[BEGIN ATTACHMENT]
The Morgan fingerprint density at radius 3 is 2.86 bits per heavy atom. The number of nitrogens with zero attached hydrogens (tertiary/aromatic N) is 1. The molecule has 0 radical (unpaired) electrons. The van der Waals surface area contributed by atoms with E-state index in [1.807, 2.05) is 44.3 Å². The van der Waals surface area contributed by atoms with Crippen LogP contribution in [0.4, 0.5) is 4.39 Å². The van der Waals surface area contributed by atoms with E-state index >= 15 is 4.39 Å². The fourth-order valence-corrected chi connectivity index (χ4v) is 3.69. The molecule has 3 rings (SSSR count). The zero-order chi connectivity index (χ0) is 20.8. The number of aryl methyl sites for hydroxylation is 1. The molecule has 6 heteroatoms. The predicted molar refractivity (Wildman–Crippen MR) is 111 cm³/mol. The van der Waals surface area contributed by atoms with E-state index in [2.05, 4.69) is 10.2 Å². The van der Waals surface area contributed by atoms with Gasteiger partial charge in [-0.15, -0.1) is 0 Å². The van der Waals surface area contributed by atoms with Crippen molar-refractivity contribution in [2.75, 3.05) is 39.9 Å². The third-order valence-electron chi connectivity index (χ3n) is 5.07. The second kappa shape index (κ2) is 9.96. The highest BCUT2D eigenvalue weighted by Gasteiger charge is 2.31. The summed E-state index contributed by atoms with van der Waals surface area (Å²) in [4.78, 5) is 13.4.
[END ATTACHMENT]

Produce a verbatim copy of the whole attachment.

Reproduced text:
The Morgan fingerprint density at radius 3 is 2.86 bits per heavy atom. The number of nitrogens with zero attached hydrogens (tertiary/aromatic N) is 1. The molecule has 0 radical (unpaired) electrons. The van der Waals surface area contributed by atoms with E-state index in [1.807, 2.05) is 44.3 Å². The van der Waals surface area contributed by atoms with Crippen LogP contribution in [0.4, 0.5) is 4.39 Å². The van der Waals surface area contributed by atoms with E-state index >= 15 is 4.39 Å². The fourth-order valence-corrected chi connectivity index (χ4v) is 3.69. The molecule has 3 rings (SSSR count). The zero-order chi connectivity index (χ0) is 20.8. The number of aryl methyl sites for hydroxylation is 1. The molecule has 6 heteroatoms. The predicted molar refractivity (Wildman–Crippen MR) is 111 cm³/mol. The van der Waals surface area contributed by atoms with E-state index in [2.05, 4.69) is 10.2 Å². The van der Waals surface area contributed by atoms with Gasteiger partial charge in [-0.15, -0.1) is 0 Å². The van der Waals surface area contributed by atoms with Crippen molar-refractivity contribution in [2.75, 3.05) is 39.9 Å². The third-order valence-electron chi connectivity index (χ3n) is 5.07. The second kappa shape index (κ2) is 9.96. The highest BCUT2D eigenvalue weighted by Gasteiger charge is 2.31. The summed E-state index contributed by atoms with van der Waals surface area (Å²) in [4.78, 5) is 13.4.